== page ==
EDITOR’S NOTE: This is the first of four articles in which Florence’s Town Council candidates respond by email to questions from the Florence Reminder & Blade-Tribune.
FLORENCE — There are three open seats in the Aug. 4 primary election. Kristen Larsen, 32, is running for her second term. She is an escrow assistant and a six-year Florence resident. The other council candidates are:
- Gary Mittendorf, 74, a school bus driver and CDL instructor who has lived in Florence 4½ years
- John K. Johnston II, 39, a Sheriff’s Department employee at the Pinal County jail and a local graduate who has been back since 2016
- Johnie F. Mendoza, 54, a facilities assistant at the school district and an 11-year Florence resident
- Arthur Neal, 43, a lifetime local resident who is retired from the Pinal County Sheriff’s Office and works security for Florence K-8
- Jeff Reel, 65, a retired deputy sheriff who is self-employed and a Florence resident since 2007
- Bill Tanner, 64, a retired communications/public affairs executive and four-year local resident
- Former Vice Mayor Vallarie Woolridge, 65, who is running to regain her seat. She is an administrative assistant for the Coolidge school district and a 35-year Florence resident.
Q: Is the town doing the right things to protect and serve citizens in this pandemic? How can we best ensure our safety now and economic recovery later?
Johnston: I think taking the cautious route is best. I do not believe that requiring everyone wear masks is the answer. Requiring fewer people in business or attractions is the right move in my opinion. We need to encourage our citizens to support local business owners in this scary time by utilizing whatever service they offer. Don’t just go somewhere because it’s the cheapest option.
Larsen: We took precautionary measures to responsibly open after the Governor’s shut down. We ensured no arrests would be made if businesses opened early and made sure we were both responsive to the community needs and adaptive in the way we served them. Protect and serve, there has to be balance in both. So yes, I’m very proud of how things have been handled through these crazy times on the local level. I will continue to be dialed into the numbers and how our community feels and advocate for what’s best to balance both. I think partnerships, grant opportunities, being responsive to our business communities’ needs, and seeking and advocating for any funding will be keys to economic recovery.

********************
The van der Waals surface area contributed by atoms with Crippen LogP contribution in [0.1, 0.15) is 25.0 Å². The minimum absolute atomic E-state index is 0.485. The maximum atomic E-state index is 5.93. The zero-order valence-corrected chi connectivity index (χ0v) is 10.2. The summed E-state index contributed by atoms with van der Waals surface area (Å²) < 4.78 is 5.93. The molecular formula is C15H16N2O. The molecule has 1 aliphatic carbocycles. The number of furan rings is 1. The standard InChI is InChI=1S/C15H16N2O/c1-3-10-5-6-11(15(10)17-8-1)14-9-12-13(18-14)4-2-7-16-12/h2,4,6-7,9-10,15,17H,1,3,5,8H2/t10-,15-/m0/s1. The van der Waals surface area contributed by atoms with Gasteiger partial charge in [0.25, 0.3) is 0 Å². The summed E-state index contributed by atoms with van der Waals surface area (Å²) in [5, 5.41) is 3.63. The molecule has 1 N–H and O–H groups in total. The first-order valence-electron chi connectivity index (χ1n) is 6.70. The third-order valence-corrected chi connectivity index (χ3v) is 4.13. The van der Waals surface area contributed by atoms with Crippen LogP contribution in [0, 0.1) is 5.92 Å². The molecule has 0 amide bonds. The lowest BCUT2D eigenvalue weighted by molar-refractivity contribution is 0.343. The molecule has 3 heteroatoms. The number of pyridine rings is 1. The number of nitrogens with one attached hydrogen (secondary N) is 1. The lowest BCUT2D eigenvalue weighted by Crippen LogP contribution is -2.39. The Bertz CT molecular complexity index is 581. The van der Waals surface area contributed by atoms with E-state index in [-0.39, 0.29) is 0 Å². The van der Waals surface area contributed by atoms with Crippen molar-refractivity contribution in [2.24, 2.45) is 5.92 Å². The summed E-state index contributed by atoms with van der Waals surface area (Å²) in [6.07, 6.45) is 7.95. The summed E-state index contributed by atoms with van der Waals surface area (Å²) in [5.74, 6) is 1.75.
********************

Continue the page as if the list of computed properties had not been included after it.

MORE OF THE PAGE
Mendoza: The town has followed the guidelines set by the CDC and has kept our citizens safe. As we continue to follow the CDC guidelines and as we prepare to open, we need to ensure that we supply the town-run areas with the recommended PPE’s, cleaning supplies, and install plexiglass in areas where social distancing will be an issue. To ensure our safety now we need to follow the CDC, wear a mask when you cannot maintain the recommended 6ft, wash your hands for 20 seconds, and stay home if you are sick. For recovery we need to have all the equipment at the ready when it is time to open so there is no delay.
Mittendorf: Florence quickly shut down and followed the recommendations of the governor. We still need to watch what we do and protect ourselves and others wearing masks and distancing as needed. It is time to start opening up again though and kick start our economy as safely and responsively as possible. If you are not ready or have health problems, ask friends or neighbors to help with your daily needs.
Neal: I think the town has done a good job so far, abiding by and enforcing the guidelines set by the CDC and our state leaders. Continuing to have a committee and plans in place for other unexpected events is important. Using the money given to our town wisely should help with the recovery of our town.
Reel: If the town follows the guidelines set by the governor and the CDC there should be no issues the town needs to address. Awareness, social distance, washing and face mask are the biggest part of it. Unfortunately, the public will do as they want and some adhere and others ignore. Again, not much more for the town to consider,
Tanner: I didn’t look to local government to protect me during this pandemic. Like many, I exercised God-given common sense to guide me. Americans are strong and resilient, and the pandemic will be in our rearview mirror at some point. But it may take some time to recover from the economic damage caused by the government-imposed shutdown. It would be a mistake for Florence to rely on a one-time financial hand-out from the federal government to reverse the loss of revenues. Instead, a sustainable recovery will require that we elect individuals who understand what it takes to create a job, manage a payroll and read a budget. We need people on Council that will fight to enable small business creation, jobs and economic development.